So when I ask, what is a smart city, what are the energies of the future, how do mobilities of people, goods and information flow, I am really asking what are the ways of thinking that will break the cycle of consumption and waste. How can we sensitise our practices to be in tune with the balance of nature and abundance that are contained within the unbreakable rules of this delicate yet robust planetary ecosystem we live in.  So this, I believe is the lens through which I will unpack the role of smart cities, driverless cars, AI and automated decision making systems, alternative monetary and market systems, sustainable energy sources questions of ethics and governance.  Stay tuned.

Using 2020 machine vision to reflect on 2019

This year has been full of haze, culminating in the fires affecting many parts of Australia and smogging up Melbourne. I have been in a haze of teaching and trying to keep up with my field. Two significant events in the Australian academic landscape are shaping my vision. The first, research focus on automated decision making (AI and machine learning) and the second, blockchain technologies.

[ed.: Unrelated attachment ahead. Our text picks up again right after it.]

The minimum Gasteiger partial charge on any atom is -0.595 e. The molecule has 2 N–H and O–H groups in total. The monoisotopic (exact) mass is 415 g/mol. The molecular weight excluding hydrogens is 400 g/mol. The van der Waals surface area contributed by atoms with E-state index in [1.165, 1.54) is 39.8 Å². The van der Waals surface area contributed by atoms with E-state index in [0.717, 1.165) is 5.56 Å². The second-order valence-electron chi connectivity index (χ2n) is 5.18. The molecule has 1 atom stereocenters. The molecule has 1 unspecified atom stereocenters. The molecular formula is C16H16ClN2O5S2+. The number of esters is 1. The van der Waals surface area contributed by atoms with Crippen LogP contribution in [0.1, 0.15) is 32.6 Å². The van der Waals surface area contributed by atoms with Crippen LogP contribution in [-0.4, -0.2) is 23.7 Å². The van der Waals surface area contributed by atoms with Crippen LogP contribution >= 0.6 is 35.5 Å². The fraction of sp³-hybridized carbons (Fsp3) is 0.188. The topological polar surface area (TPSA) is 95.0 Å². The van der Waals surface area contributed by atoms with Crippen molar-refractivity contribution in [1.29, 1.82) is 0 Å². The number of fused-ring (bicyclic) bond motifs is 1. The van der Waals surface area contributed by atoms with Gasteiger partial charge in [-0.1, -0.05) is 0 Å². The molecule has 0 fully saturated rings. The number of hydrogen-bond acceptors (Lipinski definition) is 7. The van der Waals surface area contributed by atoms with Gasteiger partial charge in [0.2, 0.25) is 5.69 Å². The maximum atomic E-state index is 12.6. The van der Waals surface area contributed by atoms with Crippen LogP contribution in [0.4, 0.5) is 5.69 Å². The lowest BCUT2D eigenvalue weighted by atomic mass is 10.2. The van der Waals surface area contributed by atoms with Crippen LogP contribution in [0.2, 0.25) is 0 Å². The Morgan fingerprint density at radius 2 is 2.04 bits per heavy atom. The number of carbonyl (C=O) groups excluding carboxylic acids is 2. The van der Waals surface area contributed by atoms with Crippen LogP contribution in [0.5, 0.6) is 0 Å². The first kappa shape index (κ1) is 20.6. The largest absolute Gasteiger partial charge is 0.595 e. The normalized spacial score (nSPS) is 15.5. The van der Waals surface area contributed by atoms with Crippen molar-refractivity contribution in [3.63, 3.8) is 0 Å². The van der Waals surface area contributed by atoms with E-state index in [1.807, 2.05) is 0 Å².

AI and machine learning are tools I am interested in as part of being able to visualize social form in 3D. ‘But how?’ has been the question. From the blockchain technologies strand, I am learning how a decentralised ledger may be the “backbone” of data conversion.

For many reasons, these technologies and their open source or collaborative structures fascinate me. Do they intersect? How? And what can I do with that?

I continue to pursue my research vision of modeling social change by providing case studies of two interrelated communities. Blockchain enthusiasts and networks and cyber libertarians. How do they see our future with these technologies and what structural inequalities do they seek to disrupt? I’m fascinated by the cultures designing and applying these technologies. What I don’t yet know is the social logics that arise from their application. Are there micro, meso and macro intersections of power, place and practices in their generation. I’d like to see this if there are.

At a recent blockchain technologies symposium held by the blockchain innovation hub at RMIT, I came up with a list of questions to unpack. If we are to implement decentralised-ledger technologies that support pop up economies, community exchange systems and cryptocurrencies, for example, then I think they must be asked.

What does a “whole society” vision of emerging technologies such as AI, machine learning and Blockchain mean?